Do you love modernist architecture and Corporate America in the mid-twentieth century? Can you still enjoy Sterling Cooper Draper Pryce?
Best known for his furniture, the Danish architect Arne Jacobsen has the dubious honor of being the most copied designer ever. Ironically, at the height of his career he was accused of being too closely inspired by contemporary architects.
Copy or borrow? How far do you think Arne Jacobsen went? Continue reading and decide for yourself.
Good work requires requires a good architectural environment. We at Eniro, the leading Scandinavian local search company, have just moved from an anonymous industrial area to new offices in the city of Frederiksberg in Copenhagen. Continue reading
If you are looking for someone to thank for the bike culture in Copenhagen, you have to travel back in time to the late 1940s when Copenhagen officials presented two ambitious car-centric plans that went really wrong and resulted in the opposite solution. Continue reading
Our family enjoys living in a housing project in Greater Copenhagen designed in the sixties by one of the most prominent architectural studios at that time, Fællestegnestuen. It is a high-density development with an inward-looking plan clearly inspired by kasbahs. The exterior walls are plain white facades without windows, but there are large windows facing the garden. The one-story atrium houses are built in a grid in which car and foot traffic are completely grade-separated. You can ride your bike many kilometers in the city without crossing a road.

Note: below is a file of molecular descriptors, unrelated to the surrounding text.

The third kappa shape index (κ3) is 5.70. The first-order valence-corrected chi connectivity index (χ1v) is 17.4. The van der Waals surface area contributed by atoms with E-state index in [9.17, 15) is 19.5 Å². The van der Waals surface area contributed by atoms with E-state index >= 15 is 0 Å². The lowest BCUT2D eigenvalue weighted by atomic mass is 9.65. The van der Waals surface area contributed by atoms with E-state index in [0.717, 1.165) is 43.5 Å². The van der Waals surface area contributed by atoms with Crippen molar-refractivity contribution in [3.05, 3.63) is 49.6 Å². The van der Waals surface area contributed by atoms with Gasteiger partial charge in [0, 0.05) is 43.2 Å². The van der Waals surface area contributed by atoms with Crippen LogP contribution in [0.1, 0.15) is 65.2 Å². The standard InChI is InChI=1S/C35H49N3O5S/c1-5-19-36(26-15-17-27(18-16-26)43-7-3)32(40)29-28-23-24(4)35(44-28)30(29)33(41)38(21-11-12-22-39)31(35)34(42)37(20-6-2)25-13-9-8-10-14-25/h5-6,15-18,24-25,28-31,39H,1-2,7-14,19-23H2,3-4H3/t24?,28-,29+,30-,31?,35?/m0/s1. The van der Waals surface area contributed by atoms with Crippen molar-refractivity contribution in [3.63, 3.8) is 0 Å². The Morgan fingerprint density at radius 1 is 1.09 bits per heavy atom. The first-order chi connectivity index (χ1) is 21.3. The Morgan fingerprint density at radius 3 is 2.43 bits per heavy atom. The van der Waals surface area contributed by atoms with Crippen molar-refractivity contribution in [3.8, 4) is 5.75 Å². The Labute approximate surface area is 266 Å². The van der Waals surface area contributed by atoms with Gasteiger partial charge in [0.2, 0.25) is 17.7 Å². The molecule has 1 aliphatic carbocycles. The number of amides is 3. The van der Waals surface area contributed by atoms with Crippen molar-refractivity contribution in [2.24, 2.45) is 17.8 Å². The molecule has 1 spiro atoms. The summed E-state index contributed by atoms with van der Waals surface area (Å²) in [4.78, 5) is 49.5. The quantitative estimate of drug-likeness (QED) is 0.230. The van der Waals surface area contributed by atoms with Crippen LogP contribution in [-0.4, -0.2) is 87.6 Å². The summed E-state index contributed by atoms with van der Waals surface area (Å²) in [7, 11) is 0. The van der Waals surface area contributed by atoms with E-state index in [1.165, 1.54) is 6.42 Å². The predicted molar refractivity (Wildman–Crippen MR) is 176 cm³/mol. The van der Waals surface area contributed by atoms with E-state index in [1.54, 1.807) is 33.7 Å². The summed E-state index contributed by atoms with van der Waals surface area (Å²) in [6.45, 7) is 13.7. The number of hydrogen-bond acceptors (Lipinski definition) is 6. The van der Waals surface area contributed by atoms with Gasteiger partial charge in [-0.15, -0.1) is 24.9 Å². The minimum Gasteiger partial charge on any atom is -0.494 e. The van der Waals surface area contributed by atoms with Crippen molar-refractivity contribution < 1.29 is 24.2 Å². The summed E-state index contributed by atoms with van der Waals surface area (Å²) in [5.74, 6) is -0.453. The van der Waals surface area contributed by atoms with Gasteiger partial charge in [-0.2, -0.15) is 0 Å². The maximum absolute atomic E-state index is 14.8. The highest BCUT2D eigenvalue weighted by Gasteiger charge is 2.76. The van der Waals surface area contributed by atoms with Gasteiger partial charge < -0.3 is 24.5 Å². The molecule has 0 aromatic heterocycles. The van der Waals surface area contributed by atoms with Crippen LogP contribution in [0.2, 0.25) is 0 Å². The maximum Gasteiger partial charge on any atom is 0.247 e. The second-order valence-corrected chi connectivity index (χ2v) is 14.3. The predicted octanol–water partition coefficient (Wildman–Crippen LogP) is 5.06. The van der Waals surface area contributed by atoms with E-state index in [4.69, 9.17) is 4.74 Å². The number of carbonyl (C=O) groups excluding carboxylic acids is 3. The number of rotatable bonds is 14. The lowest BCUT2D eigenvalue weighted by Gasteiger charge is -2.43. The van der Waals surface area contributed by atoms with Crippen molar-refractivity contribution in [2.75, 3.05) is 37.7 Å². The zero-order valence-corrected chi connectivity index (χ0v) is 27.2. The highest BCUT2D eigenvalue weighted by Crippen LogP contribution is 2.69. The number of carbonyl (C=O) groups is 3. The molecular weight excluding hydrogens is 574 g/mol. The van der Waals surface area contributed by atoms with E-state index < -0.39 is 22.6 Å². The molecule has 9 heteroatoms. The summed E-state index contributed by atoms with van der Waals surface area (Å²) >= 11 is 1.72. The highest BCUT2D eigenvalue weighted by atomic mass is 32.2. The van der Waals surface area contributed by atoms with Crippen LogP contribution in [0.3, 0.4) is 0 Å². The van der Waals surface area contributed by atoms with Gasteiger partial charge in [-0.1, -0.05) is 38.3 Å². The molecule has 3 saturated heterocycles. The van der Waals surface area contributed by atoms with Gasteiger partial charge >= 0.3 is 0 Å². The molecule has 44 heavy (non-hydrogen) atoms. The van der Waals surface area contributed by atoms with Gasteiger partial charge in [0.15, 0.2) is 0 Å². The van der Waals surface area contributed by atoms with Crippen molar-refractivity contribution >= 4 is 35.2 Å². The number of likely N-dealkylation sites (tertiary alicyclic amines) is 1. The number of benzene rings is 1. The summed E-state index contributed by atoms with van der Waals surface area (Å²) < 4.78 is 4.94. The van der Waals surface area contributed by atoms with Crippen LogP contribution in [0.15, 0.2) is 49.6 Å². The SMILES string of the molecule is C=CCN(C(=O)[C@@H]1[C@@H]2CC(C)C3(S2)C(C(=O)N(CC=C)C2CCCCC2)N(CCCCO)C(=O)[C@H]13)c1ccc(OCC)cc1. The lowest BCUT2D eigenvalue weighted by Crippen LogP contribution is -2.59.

There was sound and fury when Erick van Egeraat’s housing project for Krøyers Plads in the harbor district of Christianhavn was unveiled. It seemed as if the contemporary Dutch architect was trying to mess with a part of Copenhagen that a Dutch engineer (Johan Semp) had built 400 years before. Continue reading
It has long been said that bad guys get all the best locations in movies. The pimp Pierce Patchett in the classy movie LA Confidential is a good example. Following the best film noir tradition, the film was shot mostly on location in Los Angeles, and Patchett gets to live in the architectural masterpiece Lovell Health house from Richard Neutra as his home. Continue reading
Imagine a school based on human values, motivation and critical thinking with exchanges abroad. Such was Instituto-Escuela in 1930, a revolutionary education institution inspired by the latest educational trends from Germany and the Netherlands and one of the most modern schools in Europe at that time. Continue reading
While working for the city council during the 1920’s, Ángel González produced some of the best romantic palaces and historicist buildings in the city of Cáceres, in Western Spain. Some might have originally expected him to continue on that trajectory during that prosperous period in Spain, but González shifted dramatically into Functionalism, designing the most modern housing in Cáceres at his time. Continue reading
We have agreed in our family that next time we visit Madrid, we will go see the city’s horse racetrack “La Zarzuela”. Designed by Carlos Arniches, Martín Domínguez and the engineer Eduardo Torroja, it is one of the most brilliant architectural works of 1930’s Spain. Continue reading